William Turnbull, Jr. (1935-1997)


Turnbull, William

Variant Names

Turnbull, William, Jr.

Personal Information

Birth/Death:    AIA notified of decease August 1997
Occupation:    American architect
Location (state):    CA

This record has not been verified for accuracy.

AIA Affiliation

Member of the American Institute of Architects (AIA) 1965-decease
Fellow of the American Institute of Architects (FAIA) 1976

Biographical Sources

American Architects Directories:
Biographical listing in 1970 American Architects Directory
Biographical information:
Contributed by the Environmental Design Archives, University of California, Berkeley:
William Turnbull, Jr. was born in New York on April 1, 1935 and raised on a farm in Far Hills, New Jersey. Both his father and great-grandfather were architects: the latter, George B. Post, was the architect of the New York Stock Exchange and planner of Forest Hills Gardens, and in 1911 won the gold medal from the American Institute of Architects. As was his "birthright," Turnbull studied architecture at Princeton and the Ecole des Beaux Arts in Paris. He returned to Princeton to receive his Master's degree in 1959, studying under Louis I. Kahn and producing a thesis on the redevelopment of Ellis Island. For this thesis, he received the AIA Student Medal. He befriended Charles Moore, a fellow graduate student at Princeton, and in 1960 moved to San Francisco, where he began working at Skidmore, Owings and Merrill. One of his achievements at SOM was as a designer of the Big Sur Coast Master Plan, which has been written into law and protects nearly 100 miles of pristine California coastline from development.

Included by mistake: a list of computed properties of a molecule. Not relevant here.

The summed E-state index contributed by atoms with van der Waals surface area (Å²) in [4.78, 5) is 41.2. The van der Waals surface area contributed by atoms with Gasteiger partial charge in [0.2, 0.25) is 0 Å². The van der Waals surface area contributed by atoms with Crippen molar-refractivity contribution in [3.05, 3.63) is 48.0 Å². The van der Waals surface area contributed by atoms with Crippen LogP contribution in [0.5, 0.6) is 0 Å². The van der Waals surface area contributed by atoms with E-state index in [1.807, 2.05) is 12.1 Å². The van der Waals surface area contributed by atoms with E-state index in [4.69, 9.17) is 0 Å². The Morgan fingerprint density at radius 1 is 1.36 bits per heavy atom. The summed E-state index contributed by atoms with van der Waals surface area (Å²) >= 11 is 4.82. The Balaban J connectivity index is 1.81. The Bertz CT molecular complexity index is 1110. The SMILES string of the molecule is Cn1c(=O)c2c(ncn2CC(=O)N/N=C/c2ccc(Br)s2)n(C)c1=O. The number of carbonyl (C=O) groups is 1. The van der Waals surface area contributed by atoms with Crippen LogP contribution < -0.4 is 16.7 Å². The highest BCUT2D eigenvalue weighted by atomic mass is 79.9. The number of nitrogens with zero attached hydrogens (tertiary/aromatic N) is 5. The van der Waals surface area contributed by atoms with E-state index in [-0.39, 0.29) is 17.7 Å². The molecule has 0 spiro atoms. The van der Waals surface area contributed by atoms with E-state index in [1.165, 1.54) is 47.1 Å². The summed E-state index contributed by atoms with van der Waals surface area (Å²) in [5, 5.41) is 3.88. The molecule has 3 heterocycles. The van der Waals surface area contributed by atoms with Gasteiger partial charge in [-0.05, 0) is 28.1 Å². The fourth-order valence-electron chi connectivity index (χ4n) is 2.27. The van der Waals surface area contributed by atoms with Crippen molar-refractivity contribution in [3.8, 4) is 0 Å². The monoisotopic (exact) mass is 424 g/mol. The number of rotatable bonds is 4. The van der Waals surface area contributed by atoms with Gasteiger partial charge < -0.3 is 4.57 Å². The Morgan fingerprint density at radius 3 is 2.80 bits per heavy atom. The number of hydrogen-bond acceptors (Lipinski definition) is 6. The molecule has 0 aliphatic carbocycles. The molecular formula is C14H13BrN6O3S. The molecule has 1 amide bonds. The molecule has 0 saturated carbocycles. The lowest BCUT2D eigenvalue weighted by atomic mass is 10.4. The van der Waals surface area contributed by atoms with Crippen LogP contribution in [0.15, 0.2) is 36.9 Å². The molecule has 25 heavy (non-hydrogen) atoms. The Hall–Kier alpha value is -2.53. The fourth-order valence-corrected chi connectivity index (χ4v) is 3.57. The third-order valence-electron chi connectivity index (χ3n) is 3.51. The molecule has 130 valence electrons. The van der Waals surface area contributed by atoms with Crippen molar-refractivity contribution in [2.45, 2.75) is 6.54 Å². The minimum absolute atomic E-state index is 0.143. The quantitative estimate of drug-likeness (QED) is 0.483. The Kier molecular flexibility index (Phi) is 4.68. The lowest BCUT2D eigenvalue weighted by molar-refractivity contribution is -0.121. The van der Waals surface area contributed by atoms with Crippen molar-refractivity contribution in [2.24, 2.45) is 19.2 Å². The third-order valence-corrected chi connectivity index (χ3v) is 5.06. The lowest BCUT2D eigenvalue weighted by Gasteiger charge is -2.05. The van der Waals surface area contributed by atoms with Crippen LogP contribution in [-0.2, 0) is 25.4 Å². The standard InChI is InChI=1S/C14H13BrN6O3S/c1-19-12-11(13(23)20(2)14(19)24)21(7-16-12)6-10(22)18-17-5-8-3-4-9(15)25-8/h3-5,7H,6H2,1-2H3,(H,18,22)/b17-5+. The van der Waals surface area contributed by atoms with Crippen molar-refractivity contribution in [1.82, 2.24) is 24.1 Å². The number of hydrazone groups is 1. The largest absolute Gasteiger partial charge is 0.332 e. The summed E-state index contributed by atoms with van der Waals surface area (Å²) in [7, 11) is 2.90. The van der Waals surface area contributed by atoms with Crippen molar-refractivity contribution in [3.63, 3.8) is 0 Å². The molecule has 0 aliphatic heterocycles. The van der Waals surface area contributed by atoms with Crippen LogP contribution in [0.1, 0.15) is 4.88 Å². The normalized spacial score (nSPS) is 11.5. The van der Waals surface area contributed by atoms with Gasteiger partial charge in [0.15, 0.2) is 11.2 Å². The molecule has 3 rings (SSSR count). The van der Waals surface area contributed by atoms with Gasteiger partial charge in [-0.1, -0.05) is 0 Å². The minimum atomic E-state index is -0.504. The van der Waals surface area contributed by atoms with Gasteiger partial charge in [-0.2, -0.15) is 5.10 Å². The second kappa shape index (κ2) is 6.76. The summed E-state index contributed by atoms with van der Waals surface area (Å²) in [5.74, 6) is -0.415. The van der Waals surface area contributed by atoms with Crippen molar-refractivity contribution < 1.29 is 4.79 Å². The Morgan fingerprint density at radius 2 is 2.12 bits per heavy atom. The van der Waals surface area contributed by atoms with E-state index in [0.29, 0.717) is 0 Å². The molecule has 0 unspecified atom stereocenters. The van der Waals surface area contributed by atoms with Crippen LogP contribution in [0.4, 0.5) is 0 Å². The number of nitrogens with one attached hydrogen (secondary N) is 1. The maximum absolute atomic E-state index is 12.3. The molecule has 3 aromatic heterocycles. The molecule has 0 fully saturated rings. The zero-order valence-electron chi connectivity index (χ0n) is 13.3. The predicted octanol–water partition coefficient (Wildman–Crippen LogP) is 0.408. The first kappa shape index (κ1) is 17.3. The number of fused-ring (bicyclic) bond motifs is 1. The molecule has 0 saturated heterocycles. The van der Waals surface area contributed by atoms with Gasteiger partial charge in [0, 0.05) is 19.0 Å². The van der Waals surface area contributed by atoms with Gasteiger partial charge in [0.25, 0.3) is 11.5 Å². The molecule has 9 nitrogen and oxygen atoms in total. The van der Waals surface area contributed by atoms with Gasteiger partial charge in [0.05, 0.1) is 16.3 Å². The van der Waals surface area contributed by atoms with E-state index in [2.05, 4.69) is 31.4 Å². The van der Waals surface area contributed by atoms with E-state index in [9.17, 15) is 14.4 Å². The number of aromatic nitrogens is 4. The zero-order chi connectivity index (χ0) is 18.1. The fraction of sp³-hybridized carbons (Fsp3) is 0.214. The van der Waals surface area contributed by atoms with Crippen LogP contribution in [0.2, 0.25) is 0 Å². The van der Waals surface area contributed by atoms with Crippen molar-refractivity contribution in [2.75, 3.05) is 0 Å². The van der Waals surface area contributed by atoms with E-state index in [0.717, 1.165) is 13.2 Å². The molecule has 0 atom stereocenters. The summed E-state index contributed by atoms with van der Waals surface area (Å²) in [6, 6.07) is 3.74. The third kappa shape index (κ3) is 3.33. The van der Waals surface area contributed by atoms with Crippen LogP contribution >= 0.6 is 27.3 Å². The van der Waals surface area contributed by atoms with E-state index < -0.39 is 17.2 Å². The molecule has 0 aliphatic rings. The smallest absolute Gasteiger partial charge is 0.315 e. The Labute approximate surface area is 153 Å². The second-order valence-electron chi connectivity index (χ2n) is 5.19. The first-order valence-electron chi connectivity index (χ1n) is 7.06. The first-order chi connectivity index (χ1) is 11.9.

In 1963, at the age of 27, Turnbull co-founded the firm of MLTW with fellow principals Charles Moore, Donlyn Lyndon, and Richard Whitaker. In a 1968 letter to architectural historian David Gebhardt, Turnbull writes of the MLTW collaboration, "Essentially Chuck, Don, Dick and I are or were all designers. We worked together with the man having the strongest opinion about a subject usually prevailing. This built-in system of checks and balances was one of the reasons why the quality of design was so high. On each project, identification with the solution varied, but all were involved…. We have thought of ourselves as a group of designers and talk about ourselves that way: the work being the product of a dialogue." The four designers in MLTW, along with the landscape architect Lawrence Halprin, together designed the master plan for the Sea Ranch, located on the Sonoma coast in northern California, as well as the first structure on the site, Condominium #1. The condominium drew high praise from critics and the general public alike, and the firm instantly made a name for itself. Sea Ranch continued to grow and evolve throughout Turnbull's life, and he remained constantly involved with it: serving on the design committee; designing two athletic centers, a corporation yard, and employee housing; creating house after house (including 17 versions of his "Spec House II" or "Binker Barn") for clients almost to the time of his death.